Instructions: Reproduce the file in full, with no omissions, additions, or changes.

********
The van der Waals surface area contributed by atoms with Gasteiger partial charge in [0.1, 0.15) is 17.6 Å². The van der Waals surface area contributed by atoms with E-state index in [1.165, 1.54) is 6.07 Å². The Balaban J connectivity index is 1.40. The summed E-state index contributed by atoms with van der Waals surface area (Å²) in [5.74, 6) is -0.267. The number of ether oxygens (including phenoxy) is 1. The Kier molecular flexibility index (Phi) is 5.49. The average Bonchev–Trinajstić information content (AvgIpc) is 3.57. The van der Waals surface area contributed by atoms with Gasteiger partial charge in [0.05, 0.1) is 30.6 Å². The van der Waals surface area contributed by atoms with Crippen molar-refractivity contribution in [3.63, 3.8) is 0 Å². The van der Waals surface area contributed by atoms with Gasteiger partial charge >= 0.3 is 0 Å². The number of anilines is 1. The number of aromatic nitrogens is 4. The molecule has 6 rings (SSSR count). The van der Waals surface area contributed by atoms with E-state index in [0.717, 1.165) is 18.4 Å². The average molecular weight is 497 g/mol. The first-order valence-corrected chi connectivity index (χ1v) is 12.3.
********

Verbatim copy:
The van der Waals surface area contributed by atoms with Gasteiger partial charge in [0.1, 0.15) is 17.6 Å². The van der Waals surface area contributed by atoms with E-state index in [1.165, 1.54) is 6.07 Å². The Balaban J connectivity index is 1.40. The summed E-state index contributed by atoms with van der Waals surface area (Å²) in [5.74, 6) is -0.267. The number of ether oxygens (including phenoxy) is 1. The Kier molecular flexibility index (Phi) is 5.49. The average Bonchev–Trinajstić information content (AvgIpc) is 3.57. The van der Waals surface area contributed by atoms with Gasteiger partial charge in [0.05, 0.1) is 30.6 Å². The van der Waals surface area contributed by atoms with Crippen molar-refractivity contribution in [3.63, 3.8) is 0 Å². The van der Waals surface area contributed by atoms with Gasteiger partial charge >= 0.3 is 0 Å². The number of anilines is 1. The number of aromatic nitrogens is 4. The molecule has 6 rings (SSSR count). The van der Waals surface area contributed by atoms with E-state index in [0.717, 1.165) is 18.4 Å². The average molecular weight is 497 g/mol. The first-order valence-corrected chi connectivity index (χ1v) is 12.3.